Neutropenia (all grades) was reported in 85% of patients who received ABRAXANE and carboplatin vs 83% of patients who received paclitaxel injection and carboplatin
Pancreatic Adenocarcinoma Study
Among the most common (≥ 20%) adverse reactions in the phase III study, those with a ≥ 5% higher incidence in the ABRAXANE/gemcitabine treatment group compared to the gemcitabine treatment group are: neutropenia (73%, 58%), fatigue (59%, 46%), peripheral neuropathy (54%, 13%), nausea (54%, 48%), alopecia (50%, 5%), peripheral edema (46%, 30%), diarrhea (44%, 24%), pyrexia (41%, 28%), vomiting (36%, 28%), decreased appetite (36%,26%), rash (30%, 11%), and dehydration (21%, 11%)
Of these most common adverse reactions, those with a difference of ≥ 2% for Grade 3-4 toxicity between treatment groups, respectively, are neutropenia (38%, 27%), fatigue (18%, 9%), peripheral neuropathy (17%, 1%), nausea (6%, 3%), diarrhea (6%, 1%), pyrexia (3%, 1%), vomiting (6%, 4%), decreased appetite (5%, 2%), and dehydration (7%, 2%)
Thrombocytopenia (all grades) was reported in 74% of patients in the ABRAXANE/gemcitabine group vs 70% of patients in the gemcitabine group
The most common serious adverse reactions of ABRAXANE (with a ≥ 1% higher incidence) are pyrexia (6%), dehydration (5%), pneumonia (4%), and vomiting (4%)
The most common adverse reactions resulting in permanent discontinuation of ABRAXANE were peripheral neuropathy (8%), fatigue (4%), and thrombocytopenia (2%)
The most common adverse reactions resulting in dose reduction of ABRAXANE are neutropenia (10%), and peripheral neuropathy (6%)
The most common adverse reactions leading to withholding or delay in ABRAXANE dosing are neutropenia (16%), thrombocytopenia (12%), fatigue (8%), peripheral neuropathy (15%), anemia (5%), and diarrhea (5%)
Other selected adverse reactions with a difference of ≥ 5% for all-grade toxicity between treatment groups, respectively, are asthenia (19%, 13%), mucositis (10%, 4%), dysgeusia (16%, 8%), headache (14%, 9%), hypokalemia (12%, 7%), cough (17%, 7%), epistaxis (15%, 3%), urinary tract infection (11%, 5%), pain in extremity (15%, 6%), arthralgia (11%, 3%), myalgia (10%, 4%), and depression (12%, 6%)
Other selected adverse reactions with a difference of ≥ 2% for Grade 3-4 toxicity are thrombocytopenia (13%, 9%), asthenia (7%, 4%), and hypokalemia (4%, 1%)
Post-marketing Experience With ABRAXANE and Other Paclitaxel Formulations
Severe and sometimes fatal hypersensitivity reactions have been reported with ABRAXANE. The use of ABRAXANE in patients previously exhibiting hypersensitivity to paclitaxel injection or to human albumin has not been studied.
There have been reports of congestive heart failure and left ventricular dysfunction with ABRAXANE, primarily among individuals with underlying cardiac history or prior exposure to cardiotoxic drugs.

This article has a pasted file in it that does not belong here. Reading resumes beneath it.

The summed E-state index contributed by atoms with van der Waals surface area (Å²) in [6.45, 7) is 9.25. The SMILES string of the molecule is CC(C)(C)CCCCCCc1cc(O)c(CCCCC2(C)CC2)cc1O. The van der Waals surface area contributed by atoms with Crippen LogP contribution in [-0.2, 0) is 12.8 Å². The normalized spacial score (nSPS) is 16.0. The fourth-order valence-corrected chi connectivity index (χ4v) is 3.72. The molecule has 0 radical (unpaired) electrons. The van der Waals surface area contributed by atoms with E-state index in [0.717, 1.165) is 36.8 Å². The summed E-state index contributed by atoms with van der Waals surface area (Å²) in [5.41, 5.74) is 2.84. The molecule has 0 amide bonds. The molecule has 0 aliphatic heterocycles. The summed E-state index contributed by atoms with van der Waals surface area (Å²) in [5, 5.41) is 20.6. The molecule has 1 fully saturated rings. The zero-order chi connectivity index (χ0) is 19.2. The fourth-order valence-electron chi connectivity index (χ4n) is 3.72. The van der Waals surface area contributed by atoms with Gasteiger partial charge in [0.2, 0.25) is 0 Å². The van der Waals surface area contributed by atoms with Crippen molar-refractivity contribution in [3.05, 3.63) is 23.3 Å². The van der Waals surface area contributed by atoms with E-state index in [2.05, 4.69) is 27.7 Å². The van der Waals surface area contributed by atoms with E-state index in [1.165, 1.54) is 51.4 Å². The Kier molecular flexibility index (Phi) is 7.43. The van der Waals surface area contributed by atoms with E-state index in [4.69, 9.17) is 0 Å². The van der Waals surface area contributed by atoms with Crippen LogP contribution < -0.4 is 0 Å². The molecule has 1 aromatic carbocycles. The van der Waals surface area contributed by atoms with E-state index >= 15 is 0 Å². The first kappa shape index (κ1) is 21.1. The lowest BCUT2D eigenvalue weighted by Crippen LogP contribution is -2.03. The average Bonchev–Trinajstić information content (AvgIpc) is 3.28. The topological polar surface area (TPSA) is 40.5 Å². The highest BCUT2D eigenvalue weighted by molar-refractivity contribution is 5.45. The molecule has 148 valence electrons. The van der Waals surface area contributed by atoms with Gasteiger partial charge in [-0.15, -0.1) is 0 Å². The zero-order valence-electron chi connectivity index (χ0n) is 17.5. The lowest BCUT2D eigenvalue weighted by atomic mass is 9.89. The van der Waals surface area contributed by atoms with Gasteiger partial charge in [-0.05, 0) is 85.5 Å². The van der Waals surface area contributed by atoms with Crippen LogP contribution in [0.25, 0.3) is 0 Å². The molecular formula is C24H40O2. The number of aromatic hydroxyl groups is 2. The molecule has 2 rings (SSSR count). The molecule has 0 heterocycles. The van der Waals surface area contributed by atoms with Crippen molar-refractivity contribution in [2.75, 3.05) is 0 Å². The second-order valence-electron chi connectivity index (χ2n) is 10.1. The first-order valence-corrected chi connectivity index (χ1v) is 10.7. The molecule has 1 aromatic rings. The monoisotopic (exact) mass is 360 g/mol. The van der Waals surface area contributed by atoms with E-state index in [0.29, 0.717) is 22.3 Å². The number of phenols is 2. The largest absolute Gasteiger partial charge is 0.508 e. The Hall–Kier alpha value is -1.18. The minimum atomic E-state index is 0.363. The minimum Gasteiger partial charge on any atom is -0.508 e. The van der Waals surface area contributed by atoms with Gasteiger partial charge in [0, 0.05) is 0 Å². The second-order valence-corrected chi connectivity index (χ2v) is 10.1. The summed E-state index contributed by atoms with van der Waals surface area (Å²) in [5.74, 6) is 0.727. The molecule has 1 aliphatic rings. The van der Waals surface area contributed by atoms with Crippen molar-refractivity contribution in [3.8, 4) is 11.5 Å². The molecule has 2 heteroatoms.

There have been reports of extravasation of ABRAXANE. Given the possibility of extravasation, it is advisable to monitor closely the ABRAXANE infusion site for possible infiltration during drug administration.
Caution should be exercised when administering ABRAXANE concomitantly with medicines known to inhibit or induce either CYP2C8 or CYP3A4.
USE IN SPECIFIC POPULATIONS
It is not known whether paclitaxel is excreted in human milk. Because many drugs are excreted in human milk and because of the potential for serious adverse reactions in nursing infants, a decision should be made to discontinue nursing or to discontinue the drug, taking into account the importance of the drug to the mother.
The safety and effectiveness of ABRAXANE in pediatric patients have not been evaluated.
No toxicities occurred notably more frequently among patients ≥65 years of age who received ABRAXANE for MBC.
Myelosuppression, peripheral neuropathy, and arthralgia were more frequent in patients ≥ 65 years of age treated with ABRAXANE and carboplatin in NSCLC.
Diarrhea, decreased appetite, dehydration and epistaxis were more frequent in patients 65 years or older compared with patients younger than 65 years old who received ABRAXANE and gemcitabine in adenocarcinoma of the pancreas.
The use of ABRAXANE has not been studied in patients with renal impairment.
DOSAGE AND ADMINISTRATION
For MBC and NSCLC, dose adjustment is recommended for patients with moderate and severe hepatic impairment. Withhold ABRAXANE if AST > 10 x ULN or if bilirubin > 5 ULN
For adenocarcinoma of the pancreas, withhold ABRAXANE if bilirubin ≥ 1.26 x ULN or if AST > 10 x ULN.
Dose reductions or discontinuation may be needed based on severe hematologic, neurologic, cutaneous, or gastrointestinal toxicity.
Monitor patients closely.
Please see full Prescribing Information, including Boxed WARNING, CONTRAINDICATIONS, WARNINGS AND PRECAUTIONS, and ADVERSE REACTIONS, please visit http://www.celgene.com/pdfs/ABRAXANE_PI.pdf.
Celgene Corporation, headquartered in Summit, New Jersey, is an integrated global pharmaceutical company engaged primarily in the discovery, development and commercialization of innovative therapies for the treatment of cancer and inflammatory diseases through gene and protein regulation. For more information, please visit www.celgene.com.